In the final analysis financially, it’s cheaper to hire and pay Valentine than it would be to hire a retread or an unknown and run the risk of a total explosion of the team early in 2012 and having to clean house while enduring a lost season and revenues.
Valentine can tape together what’s currently there better than the other candidates could.
There will be disagreements and if Valentine has to, he’ll go over Cherington’s head to Lucchino or use the media to get what he wants. It’s Cherington’s first GM job; he won’t want to screw it up; plus, it’s a no-lose situation for him because if things go wrong, there’s always the head shake and gesture towards Bobby V and Lucchino to explain away what went wrong and why it’s not Cherington’s fault.
Even if it is.
Valentine isn’t Grady Little and won’t ignore the numbers; he was one of the first stat-savvy managers who accessed the work of Bill James when he took over the Rangers in 1985.
That’s not to say he won’t make moves against the so-called new age stats that make sense on paper, but are idiotic or unrealistic in practice. He’s not going to demand his switch-hitters bat lefty against lefty pitchers because of an obscure and out-of-context number; he’ll let his relievers know what’s expected of them in a “defined role” sense (to keep the peace); and he’s going to tweak his lineups based on the opponent.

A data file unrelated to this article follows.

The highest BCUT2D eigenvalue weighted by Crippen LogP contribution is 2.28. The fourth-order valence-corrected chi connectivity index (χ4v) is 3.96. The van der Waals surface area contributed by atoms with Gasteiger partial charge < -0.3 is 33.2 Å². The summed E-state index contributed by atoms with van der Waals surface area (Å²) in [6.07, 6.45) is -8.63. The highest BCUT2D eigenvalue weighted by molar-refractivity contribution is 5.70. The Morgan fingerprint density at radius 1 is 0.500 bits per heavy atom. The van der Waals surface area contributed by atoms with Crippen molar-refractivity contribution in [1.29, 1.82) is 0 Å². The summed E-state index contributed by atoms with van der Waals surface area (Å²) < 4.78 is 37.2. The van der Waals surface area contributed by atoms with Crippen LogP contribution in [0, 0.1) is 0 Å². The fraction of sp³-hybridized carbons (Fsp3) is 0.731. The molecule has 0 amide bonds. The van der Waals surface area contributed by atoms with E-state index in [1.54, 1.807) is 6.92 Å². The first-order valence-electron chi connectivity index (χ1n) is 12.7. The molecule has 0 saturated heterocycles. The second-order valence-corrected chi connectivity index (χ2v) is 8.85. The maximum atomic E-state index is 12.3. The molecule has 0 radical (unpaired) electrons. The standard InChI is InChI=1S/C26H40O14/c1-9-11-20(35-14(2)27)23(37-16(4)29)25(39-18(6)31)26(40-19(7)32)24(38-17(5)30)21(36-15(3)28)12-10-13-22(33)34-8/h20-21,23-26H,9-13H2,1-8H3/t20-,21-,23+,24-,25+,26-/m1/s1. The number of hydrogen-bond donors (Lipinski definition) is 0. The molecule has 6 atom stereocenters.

He doles out his pitchers innings evenly and finds players who may have underappreicated talents and places them in a situation to succeed—sounds like a stat guy concept.
With the Mets, there was a notion that Valentine preferred to have a roster of interchangeable parts with non-stars; functional players he could bench without hearing the entreaties that he has to play <BLANK> because of his salary.
Valentine might prefer to have a clear path to do what’s right for a particular game without having to worry about how it’s framed or answering stupid questions after the fact, but he dealt with his star players—Mike Piazza; Mike Hampton; Al Leiter; Robin Ventura—well enough.
What Valentine is truly good at is finding the players who have been ignored or weren’t given a chance and giving them their opportunity.
Todd Pratt, Rick Reed, Benny Agbayani, Desi Relaford, Timo Perez, Melvin Mora, Masato Yoshii were all Valentine “guys” who he trusted and fought for. All contributed to the Mets during Valentine’s tenure.
If anyone can get something out of Daisuke Matsuzaka, it’s Valentine; if anyone can put Carl Crawford in the lineup spot where he’ll be most productive—irrespective of Crawford’s personal preferences—it’s Valentine; and if anyone can work Jose Iglesias into the lineup without undue pressure, it’s Valentine.
While he managed in Japan for several years in the interim, Valentine hasn’t managed in the big leagues since 2002. Veteran managers sometimes hit the ground running after a long break as Jim Leyland did with the Tigers; or they embody the perception that they’ve lost something off their managerial fastball—I got that impression with Davey Johnson managing the Nationals in 2011.